EDITORIAL: Water testing a learning tool

You have to wonder what the South Orange County Chapter of Surfrider Foundation was thinking when board members abruptly pulled the plug on a long-standing and highly decorated ocean water quality testing program at Laguna Beach High School.

The adults at Surfrider decided late last year to stop funding the weekly water testing by students in 2009, an action that essentially closed down the school’s Surfrider Club.

Since Surfrider will no longer allow water testing as part of its student clubs, and the sanctioned activities "” beach cleanups and educational programs "” are offered in abundance here by other groups, the club now has no purpose.

Students and parents were left without resources and without warning that an established activity at the school would be ended after eight years. And no one really understands why.


It appears that Surfrider is attempting to wrest back the use of its name from groups around the globe that have co-opted it and even gone out and obtained grant funding without the group’s permission. In issuing its edict to the schools, the group is apparently trying to regain control.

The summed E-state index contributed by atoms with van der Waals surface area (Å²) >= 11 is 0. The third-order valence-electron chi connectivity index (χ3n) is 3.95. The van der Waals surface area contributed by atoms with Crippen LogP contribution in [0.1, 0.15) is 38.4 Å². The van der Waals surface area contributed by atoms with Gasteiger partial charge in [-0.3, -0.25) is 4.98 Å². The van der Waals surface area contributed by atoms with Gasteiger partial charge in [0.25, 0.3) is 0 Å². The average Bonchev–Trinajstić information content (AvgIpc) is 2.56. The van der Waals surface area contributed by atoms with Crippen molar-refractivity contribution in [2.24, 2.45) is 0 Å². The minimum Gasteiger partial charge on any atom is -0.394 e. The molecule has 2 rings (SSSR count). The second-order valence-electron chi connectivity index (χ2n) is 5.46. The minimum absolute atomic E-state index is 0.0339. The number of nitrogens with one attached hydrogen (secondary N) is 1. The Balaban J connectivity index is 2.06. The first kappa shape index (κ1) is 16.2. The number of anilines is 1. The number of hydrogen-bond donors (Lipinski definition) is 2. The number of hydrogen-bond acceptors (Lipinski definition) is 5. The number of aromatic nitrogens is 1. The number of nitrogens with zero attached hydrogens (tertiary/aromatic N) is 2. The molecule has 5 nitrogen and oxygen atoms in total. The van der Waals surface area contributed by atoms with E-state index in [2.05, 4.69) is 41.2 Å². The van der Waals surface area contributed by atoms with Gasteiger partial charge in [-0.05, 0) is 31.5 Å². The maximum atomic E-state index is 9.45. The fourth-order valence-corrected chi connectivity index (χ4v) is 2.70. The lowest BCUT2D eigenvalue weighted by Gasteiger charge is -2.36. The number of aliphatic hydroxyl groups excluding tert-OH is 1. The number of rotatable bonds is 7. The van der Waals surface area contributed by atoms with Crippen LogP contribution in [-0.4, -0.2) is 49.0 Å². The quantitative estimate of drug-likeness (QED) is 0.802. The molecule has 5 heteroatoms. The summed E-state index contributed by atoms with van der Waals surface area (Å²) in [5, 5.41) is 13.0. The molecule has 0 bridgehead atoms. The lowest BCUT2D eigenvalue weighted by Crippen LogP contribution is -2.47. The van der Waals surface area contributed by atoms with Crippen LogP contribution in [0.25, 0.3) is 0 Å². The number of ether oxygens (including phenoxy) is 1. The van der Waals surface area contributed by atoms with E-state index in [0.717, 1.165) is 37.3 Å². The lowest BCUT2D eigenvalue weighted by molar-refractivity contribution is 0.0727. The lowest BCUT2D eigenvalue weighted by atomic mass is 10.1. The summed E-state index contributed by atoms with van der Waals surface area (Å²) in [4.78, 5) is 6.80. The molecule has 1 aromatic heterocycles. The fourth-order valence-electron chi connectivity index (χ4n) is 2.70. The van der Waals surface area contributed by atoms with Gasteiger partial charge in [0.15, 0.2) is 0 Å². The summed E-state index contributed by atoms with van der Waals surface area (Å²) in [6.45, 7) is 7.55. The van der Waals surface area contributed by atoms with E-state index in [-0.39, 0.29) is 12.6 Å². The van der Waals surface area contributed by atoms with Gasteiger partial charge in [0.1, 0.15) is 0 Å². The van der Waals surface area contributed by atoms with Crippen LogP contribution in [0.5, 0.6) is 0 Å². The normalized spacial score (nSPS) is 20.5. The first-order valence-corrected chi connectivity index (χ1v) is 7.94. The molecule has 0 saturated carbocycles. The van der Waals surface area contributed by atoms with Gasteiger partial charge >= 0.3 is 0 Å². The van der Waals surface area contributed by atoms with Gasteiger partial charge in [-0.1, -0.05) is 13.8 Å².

But to what end?

At Laguna High, kids and parents are baffled and confused. Students who have been collecting water samples and bringing them to the school science lab at 7 a.m. on a weekly basis for years "” with no school credit given "” are scrambling to raise enough money to get the program back on track through the end of the school year.

Surfrider board members say they are trying to “upgrade" the Surfrider clubs at the schools by ending a duplicative water testing program that lacks “teeth." It’s true the county health department tests the beaches regularly and has the authority to close the waters to swimmers; and other groups, like Heal the Bay and the Natural Resources Defense Council, have been tracking data to keep the issue of pollution in the public’s mind.


While the student testing program may be unofficial, it pays huge dividends in educating the younger generation that what we put into the storm drains ends up on our beaches and in our surfline.

That lesson is driven home every time the kids take water samples from their own local beaches and test them for bacteria. It’s a real shame that Surfrider has lost the point of that exercise.